Temple gets hi-tech help to make sure visitors pick the right sticks
Worshippers worried about missing fortune sticks spoiling their readings should proceed to Wong Tai Sin Temple next month, when it introduces a hi-tech system to ensure all sticks are present and correct.
Picking the bamboo sticks from a container to find out what lies ahead is a tradition in Hong Kong.
The system will be based on similar technology to the Octopus smart card, said Wilson Or Wai-shun, director of Sik Sik Yuen, the organisation that runs the Kowloon temple.
'Some worshippers have told us they are concerned about the accuracy of stick-picking, because they have no way of telling whether a stick is missing from the container,' Or said. 'So we want to put people's minds at ease with this new system, which is fast and accurate.'
Sticks at the temple will be implanted with a chip, at a cost of HK$2 to HK$3 apiece. A container of the bamboo sticks can be checked by placing it in the temple's HK$20,000 machine, which detects missing or repeated sticks using radio frequency identification technology.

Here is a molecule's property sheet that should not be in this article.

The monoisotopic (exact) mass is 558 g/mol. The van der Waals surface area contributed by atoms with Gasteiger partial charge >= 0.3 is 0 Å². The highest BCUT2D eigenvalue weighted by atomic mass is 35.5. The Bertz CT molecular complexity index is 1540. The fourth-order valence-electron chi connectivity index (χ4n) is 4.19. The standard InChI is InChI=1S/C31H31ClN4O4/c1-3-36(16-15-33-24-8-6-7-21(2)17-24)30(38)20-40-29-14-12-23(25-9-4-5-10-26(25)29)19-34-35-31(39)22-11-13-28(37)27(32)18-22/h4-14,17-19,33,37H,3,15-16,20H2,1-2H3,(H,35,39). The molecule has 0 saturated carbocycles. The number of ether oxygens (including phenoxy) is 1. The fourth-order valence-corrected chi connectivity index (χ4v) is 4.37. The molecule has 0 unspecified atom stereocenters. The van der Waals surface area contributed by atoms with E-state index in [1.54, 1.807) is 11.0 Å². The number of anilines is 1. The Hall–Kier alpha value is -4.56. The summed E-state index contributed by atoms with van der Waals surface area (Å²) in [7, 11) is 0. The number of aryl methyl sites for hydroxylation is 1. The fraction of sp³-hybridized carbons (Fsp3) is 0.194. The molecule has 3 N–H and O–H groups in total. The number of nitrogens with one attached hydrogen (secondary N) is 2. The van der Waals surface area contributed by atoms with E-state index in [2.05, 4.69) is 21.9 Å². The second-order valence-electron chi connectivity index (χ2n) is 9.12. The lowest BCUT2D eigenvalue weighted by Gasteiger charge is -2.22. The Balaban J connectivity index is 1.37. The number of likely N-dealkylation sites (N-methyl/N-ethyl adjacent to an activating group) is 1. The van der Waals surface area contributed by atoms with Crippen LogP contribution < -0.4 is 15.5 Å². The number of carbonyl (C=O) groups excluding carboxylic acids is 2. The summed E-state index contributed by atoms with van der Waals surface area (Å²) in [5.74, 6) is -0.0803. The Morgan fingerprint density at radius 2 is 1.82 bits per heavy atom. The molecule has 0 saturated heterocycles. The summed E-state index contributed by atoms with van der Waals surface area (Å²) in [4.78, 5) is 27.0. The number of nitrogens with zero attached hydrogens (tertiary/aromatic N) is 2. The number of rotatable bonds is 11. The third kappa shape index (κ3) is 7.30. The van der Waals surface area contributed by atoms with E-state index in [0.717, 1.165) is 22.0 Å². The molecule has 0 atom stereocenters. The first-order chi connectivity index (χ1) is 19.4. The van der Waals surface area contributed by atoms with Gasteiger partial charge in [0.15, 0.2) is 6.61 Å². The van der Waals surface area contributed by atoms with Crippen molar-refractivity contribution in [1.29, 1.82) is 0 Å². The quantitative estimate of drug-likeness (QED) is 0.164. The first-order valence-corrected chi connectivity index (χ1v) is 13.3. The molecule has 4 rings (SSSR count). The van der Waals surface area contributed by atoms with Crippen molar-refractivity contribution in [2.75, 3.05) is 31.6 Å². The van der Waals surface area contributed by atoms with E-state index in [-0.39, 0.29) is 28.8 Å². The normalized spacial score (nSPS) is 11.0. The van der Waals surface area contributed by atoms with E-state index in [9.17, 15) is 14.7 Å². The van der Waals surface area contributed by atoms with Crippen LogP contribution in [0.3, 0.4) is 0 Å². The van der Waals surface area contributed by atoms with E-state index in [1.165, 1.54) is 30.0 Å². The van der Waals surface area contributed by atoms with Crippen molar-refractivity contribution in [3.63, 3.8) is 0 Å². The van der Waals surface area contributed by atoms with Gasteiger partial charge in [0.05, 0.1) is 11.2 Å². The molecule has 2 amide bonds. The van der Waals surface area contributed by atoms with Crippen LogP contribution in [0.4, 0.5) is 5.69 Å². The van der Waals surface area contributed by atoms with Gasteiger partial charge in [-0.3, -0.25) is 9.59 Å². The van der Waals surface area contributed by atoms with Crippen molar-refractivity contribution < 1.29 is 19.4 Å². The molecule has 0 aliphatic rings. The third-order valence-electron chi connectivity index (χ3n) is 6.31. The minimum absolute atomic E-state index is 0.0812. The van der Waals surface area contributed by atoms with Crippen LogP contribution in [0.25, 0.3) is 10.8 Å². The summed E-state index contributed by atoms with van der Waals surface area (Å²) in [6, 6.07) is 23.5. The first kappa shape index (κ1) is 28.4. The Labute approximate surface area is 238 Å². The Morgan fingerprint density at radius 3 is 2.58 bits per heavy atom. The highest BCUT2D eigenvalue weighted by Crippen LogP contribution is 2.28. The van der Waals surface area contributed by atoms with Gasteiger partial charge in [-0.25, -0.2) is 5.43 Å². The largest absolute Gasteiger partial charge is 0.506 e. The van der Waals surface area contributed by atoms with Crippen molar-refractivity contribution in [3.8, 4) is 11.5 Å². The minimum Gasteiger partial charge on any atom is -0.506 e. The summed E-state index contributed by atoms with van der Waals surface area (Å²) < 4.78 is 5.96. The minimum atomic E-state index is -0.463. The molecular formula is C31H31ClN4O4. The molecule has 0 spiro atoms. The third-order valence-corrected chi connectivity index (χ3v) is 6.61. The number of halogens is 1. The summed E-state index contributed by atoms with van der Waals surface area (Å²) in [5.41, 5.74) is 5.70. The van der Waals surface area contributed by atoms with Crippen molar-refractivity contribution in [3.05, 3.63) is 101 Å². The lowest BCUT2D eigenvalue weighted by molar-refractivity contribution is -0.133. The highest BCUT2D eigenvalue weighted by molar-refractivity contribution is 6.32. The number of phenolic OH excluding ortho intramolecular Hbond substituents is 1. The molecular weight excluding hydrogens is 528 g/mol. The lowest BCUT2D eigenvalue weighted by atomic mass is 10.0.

'Put the container into the machine and it will tell you whether you have the correct set of sticks in five seconds,' Or said.
Until now worshippers wanting to make sure they have a full set of 100 sticks have had to count them or ask temple staff to do so. Or said the new system will cut counting time from five minutes to five seconds - with three staff on hand to help temple-goers, rather than the previous 10.
The temple will suspend fortune stick-picking on Lunar New Year's Eve to reduce congestion over the busy period.
The system will begin on a trial basis from next month and it is scheduled to go into regular use after six months.
The temple has had 500 bamboo sticks, or 50 sets, implanted with the chips and that number is expected to increase to several thousand.
Meanwhile, the temple yesterday reopened its main altar - which had been closed for renovation work over the past year - ahead of the Lunar New Year.
With the expansion work on the altar completed, police expect the temple will draw about 800,000 people during Lunar New Year - 10 per cent more than last year.
The revamped altar's terrace for praying has been enlarged by 40 per cent to 750 square feet and can hold 2,000 more worshippers.
The temple will also set up a wall for wishing notes for the first time during Lunar New Year.
The temple will be open to visitors from 9pm on Lunar New Year's Eve, Saturday, until 6.30pm on Sunday.
The temple has urged visitors not to bring candles, oil or excessive amounts of incense to the temple for environmental and safety reasons.
Police security measures will be in place at the temple from 7pm on Saturday until 6.30pm on Sunday, and daily between 7am and 6.30pm from February 15 to 21 and on February 23, 25, 27 and 28.